Panx3 is a member of the chordate channel proteins identified by their homology to insect gap junction proteins. It is abundant in skin, cartilage, and bone (Penuela et al., 2014). Panx3 promotes osteoblast differentiation and regulates the switch from proliferation to differentiation phase in osteoprogenitor cells (Ishikawa et al., 2014). It is a target gene of Runx2, a transcription factor specific for osteogenesis (Bond et al., 2011). In our study, Panx3 was remarkably upregulated in the PDL of the experimental unopposed molars 3 days after antagonist tooth removal, which may be linked to increased osteoblast differentiation. This, in turn, would support alveolar bone formation during tooth eruption. In contrast, under higher masticatory load, Panx3 was downregulated, leading to osteoblast differentiation arrest. The expression of Panx3 was similar in both experimental and control groups 15 days later.
Ostn, which binds the natriuretic clearance receptor, is a small secreted protein with homology to natriuretic peptides. It is produced by osteoblasts (Thomas et al., 2003), muscles, tendons, and ligaments (Moffatt et al., 2007). Besides its hormone-like properties, Ostn is expressed in osteoblasts and may be involved in autocrine regulation of osteoblast differentiation and proliferation (Bocciardi et al., 2007; Moffatt and Thomas, 2009). In our study, Ostn was upregulated in the PDL of unopposed molars 3 days after antagonist removal, which may therefore be linked to increased osteoblast differentiation and proliferation, ultimately leading to alveolar bone formation in the process of tooth eruption.
The observation that overall expression levels of Panx3 and Ostn decreased remarkably with time, as shown by comparing results of the 3- and 15-day samples, indicate that osteoblast maturation, alveolar bone formation, and the larger part of the eruptive tooth movement most likely took place soon after the antagonist tooth removal.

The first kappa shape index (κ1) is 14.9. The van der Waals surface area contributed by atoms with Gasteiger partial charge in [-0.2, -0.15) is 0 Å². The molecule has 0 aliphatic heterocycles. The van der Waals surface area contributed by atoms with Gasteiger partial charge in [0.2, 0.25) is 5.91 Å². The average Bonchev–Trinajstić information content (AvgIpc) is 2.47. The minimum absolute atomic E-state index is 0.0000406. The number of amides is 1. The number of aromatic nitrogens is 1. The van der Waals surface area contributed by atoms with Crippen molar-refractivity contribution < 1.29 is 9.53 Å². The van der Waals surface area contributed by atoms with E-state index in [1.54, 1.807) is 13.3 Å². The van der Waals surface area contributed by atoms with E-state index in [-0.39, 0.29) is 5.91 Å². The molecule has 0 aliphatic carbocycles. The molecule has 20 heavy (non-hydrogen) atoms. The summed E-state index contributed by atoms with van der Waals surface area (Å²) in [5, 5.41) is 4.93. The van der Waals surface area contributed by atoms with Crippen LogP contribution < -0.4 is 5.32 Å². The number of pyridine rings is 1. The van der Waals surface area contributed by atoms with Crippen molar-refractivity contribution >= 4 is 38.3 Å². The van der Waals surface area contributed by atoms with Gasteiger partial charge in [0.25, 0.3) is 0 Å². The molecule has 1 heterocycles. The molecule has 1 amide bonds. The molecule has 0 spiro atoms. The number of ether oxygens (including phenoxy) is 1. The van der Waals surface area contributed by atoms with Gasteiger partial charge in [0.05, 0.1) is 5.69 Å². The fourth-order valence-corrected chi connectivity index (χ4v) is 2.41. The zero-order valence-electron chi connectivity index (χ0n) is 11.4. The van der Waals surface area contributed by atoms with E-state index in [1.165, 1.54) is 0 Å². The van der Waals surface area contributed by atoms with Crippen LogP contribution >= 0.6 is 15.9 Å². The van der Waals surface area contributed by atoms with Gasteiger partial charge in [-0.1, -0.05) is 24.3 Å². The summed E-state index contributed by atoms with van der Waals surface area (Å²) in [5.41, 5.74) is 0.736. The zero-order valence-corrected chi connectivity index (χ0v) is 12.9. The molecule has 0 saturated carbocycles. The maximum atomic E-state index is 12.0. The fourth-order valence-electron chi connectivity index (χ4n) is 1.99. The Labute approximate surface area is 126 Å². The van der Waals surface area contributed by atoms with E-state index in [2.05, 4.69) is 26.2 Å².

Pth1r, is expressed in forming bone but not in resorbing bone surfaces, mostly in osteocytes and in regions of net bone formation (Fermor and Skerry, 1995). This gene has been linked to a tooth eruption disorder known as PFE, which was first described by Proffit and Vig (1981). In PFE, a non-ankylosed tooth fails to erupt due to a disturbance in the eruption mechanism, mainly during the post-emergent phase. Non-syndromic PFE is an autosomal dominant disorder that is caused by heterozygous mutations of the Pth1r gene (Frazier-Bowers et al., 2010; Stellzig-Eisenhauer et al., 2010; Yamaguchi et al., 2011; Raberin et al., 2015), leading to protein haploinsufficiency (Roth et al., 2014). Mutations of Pth1r causing PFE have also been linked to osteoarthritis (Frazier-Bowers et al., 2014). Recently, a mutational overlap has been identified between Blomstrand chondrodysplasia and PFE (Risom et al., 2013). It has also been demonstrated that in PFE with Pth1r mutations, the affected teeth reabsorb coronally-located alveolar bone, but nevertheless do not erupt due to bone formation arrest (Pilz et al., 2014). We observed Pth1r to be almost equally expressed in the PDL of the experimental unopposed molars and control molars in the 3-day groups; however, it was less expressed in the experimental opposed group, indicating reduced bone apposition in case of higher masticatory load. However, there was no difference in expression of Pth1r between the experimental and control groups 15 days later. Insofar as normal eruption takes place during mandibular growth, our findings from the expression profile of Pth1r may indicate active bone formation, as well as overeruption due to antagonist removal. Contralaterally to the unopposed side, bone apposition arrest may occur as a result of increased masticatory loads.